Biological membranes organize cellular life, from compartmentalizing specialized biochemistry within a single cell to demarking the cell’s very boundary within an organism. No less central are the controlled manipulations of membranes, i.e. their deformation, fission, and fusion. I study the least understood of these, membrane fission, using B. subtilis sporulation as a model system.
Upon environmental stress B. subtilis and most other gram-positive bacteria, including () B. anthracis and C. difficile, transition to a long-lived, metabolically inert state called a “spore”. Spore formation, or “sporulation”, proceeds through a unique, ordered developmental pathway host to several membrane transformations outlined below.
(1) Asymmetric cell division – membrane fission to separate daughter cells – to produce a “mother cell” and prosprective spore cell pair, followed by
(2) forespore engulfment as the mother cell membrane wraps the prospective spore, also known as a “forespore”, and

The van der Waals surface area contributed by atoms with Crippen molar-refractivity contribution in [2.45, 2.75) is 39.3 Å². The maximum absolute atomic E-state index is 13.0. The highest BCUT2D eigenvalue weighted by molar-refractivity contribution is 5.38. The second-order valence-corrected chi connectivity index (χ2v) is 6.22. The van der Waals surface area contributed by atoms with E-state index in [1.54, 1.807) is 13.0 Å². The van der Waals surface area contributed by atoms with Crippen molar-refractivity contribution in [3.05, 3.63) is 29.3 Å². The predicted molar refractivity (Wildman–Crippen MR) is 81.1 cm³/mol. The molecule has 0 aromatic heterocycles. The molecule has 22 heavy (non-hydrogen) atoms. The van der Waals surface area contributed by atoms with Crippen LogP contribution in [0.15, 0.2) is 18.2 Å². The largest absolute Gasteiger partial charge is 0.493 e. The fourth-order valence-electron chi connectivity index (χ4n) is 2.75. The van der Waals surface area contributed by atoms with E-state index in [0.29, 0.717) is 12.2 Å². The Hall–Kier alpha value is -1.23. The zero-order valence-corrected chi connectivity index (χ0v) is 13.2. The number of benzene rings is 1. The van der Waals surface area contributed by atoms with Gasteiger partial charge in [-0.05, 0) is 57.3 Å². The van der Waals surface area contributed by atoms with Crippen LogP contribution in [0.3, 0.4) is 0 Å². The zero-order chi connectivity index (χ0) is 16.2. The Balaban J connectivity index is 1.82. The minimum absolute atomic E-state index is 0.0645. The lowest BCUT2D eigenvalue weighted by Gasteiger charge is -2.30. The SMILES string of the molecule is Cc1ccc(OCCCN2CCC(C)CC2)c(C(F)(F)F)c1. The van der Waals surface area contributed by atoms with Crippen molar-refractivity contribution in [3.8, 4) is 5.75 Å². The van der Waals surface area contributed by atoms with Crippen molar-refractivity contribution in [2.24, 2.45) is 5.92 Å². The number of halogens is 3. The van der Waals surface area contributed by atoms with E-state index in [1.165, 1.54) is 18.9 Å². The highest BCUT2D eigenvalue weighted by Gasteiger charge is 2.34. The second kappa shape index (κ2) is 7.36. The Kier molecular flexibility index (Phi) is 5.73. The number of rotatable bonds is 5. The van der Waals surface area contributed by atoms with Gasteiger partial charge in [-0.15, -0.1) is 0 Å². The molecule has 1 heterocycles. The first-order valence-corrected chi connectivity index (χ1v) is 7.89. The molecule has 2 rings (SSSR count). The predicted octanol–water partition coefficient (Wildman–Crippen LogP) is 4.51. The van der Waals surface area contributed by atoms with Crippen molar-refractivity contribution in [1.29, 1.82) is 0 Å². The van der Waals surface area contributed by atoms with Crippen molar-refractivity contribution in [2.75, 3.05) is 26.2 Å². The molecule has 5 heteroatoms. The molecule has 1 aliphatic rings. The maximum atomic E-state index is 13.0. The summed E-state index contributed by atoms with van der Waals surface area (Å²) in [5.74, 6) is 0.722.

(3) release of the forespore into the mother cell cytoplasm, which marks completion of engulfment. Like the mammalian processes of endocytosis, multivesicular body biogenesis, and autophagy which sequester cargo into a membrane-bound vesicle, forespore internalization too relies on membrane fission.
The FisB protein has been implicated by the Karatekin and Rudner labs in this last fission step; its mechanism of action is the subject of my research. Through a combination of approaches, including step photo-bleaching, quantitative western blotting, and in vivo fluorescence standards, I aim to determine absolute FisB protein copy number at discrete sites in the cell. Paired with biochemistry from other members of the Karatekin group, my data will inform a descriptive model of FisB’s dynamics during sporulation, and shed light on FisB’s contribution to the mechanism of membrane fission.